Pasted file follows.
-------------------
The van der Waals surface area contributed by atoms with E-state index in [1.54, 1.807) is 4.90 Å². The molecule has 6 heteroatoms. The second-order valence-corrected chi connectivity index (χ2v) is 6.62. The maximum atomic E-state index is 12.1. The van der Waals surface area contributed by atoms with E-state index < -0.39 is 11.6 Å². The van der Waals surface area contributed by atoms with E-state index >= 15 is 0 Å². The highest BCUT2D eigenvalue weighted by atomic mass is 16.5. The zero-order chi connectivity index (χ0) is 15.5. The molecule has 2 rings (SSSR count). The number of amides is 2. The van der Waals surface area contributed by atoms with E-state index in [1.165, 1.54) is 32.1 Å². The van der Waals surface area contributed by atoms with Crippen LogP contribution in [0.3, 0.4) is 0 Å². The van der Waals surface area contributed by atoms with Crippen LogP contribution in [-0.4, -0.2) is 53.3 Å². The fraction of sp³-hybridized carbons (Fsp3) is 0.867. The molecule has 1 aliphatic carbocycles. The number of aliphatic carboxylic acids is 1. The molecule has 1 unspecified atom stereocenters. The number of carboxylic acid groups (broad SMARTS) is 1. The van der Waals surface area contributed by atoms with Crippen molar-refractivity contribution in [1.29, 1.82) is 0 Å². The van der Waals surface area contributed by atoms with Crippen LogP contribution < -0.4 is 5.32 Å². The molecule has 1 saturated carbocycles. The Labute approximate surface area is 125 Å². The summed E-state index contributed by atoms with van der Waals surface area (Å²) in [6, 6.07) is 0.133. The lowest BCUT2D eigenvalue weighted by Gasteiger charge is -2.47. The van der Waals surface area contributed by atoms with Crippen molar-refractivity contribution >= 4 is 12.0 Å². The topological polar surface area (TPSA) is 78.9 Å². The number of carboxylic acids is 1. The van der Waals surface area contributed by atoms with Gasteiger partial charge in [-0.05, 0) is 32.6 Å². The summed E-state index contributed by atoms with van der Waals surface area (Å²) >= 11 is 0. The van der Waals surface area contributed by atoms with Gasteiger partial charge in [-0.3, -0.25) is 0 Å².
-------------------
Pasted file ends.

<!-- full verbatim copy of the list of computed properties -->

The van der Waals surface area contributed by atoms with E-state index in [1.54, 1.807) is 4.90 Å². The molecule has 6 heteroatoms. The second-order valence-corrected chi connectivity index (χ2v) is 6.62. The maximum atomic E-state index is 12.1. The van der Waals surface area contributed by atoms with E-state index < -0.39 is 11.6 Å². The van der Waals surface area contributed by atoms with E-state index >= 15 is 0 Å². The highest BCUT2D eigenvalue weighted by atomic mass is 16.5. The zero-order chi connectivity index (χ0) is 15.5. The molecule has 2 rings (SSSR count). The number of amides is 2. The van der Waals surface area contributed by atoms with E-state index in [1.165, 1.54) is 32.1 Å². The van der Waals surface area contributed by atoms with Crippen LogP contribution in [0.3, 0.4) is 0 Å². The van der Waals surface area contributed by atoms with Crippen LogP contribution in [-0.4, -0.2) is 53.3 Å². The fraction of sp³-hybridized carbons (Fsp3) is 0.867. The molecule has 1 aliphatic carbocycles. The number of aliphatic carboxylic acids is 1. The molecule has 1 unspecified atom stereocenters. The number of carboxylic acid groups (broad SMARTS) is 1. The van der Waals surface area contributed by atoms with Crippen molar-refractivity contribution in [1.29, 1.82) is 0 Å². The van der Waals surface area contributed by atoms with Crippen LogP contribution < -0.4 is 5.32 Å². The molecule has 1 saturated carbocycles. The Labute approximate surface area is 125 Å². The summed E-state index contributed by atoms with van der Waals surface area (Å²) in [6, 6.07) is 0.133. The lowest BCUT2D eigenvalue weighted by Gasteiger charge is -2.47. The van der Waals surface area contributed by atoms with Crippen molar-refractivity contribution >= 4 is 12.0 Å². The topological polar surface area (TPSA) is 78.9 Å². The number of carboxylic acids is 1. The van der Waals surface area contributed by atoms with Gasteiger partial charge in [-0.05, 0) is 32.6 Å². The summed E-state index contributed by atoms with van der Waals surface area (Å²) >= 11 is 0. The van der Waals surface area contributed by atoms with Gasteiger partial charge in [-0.3, -0.25) is 0 Å².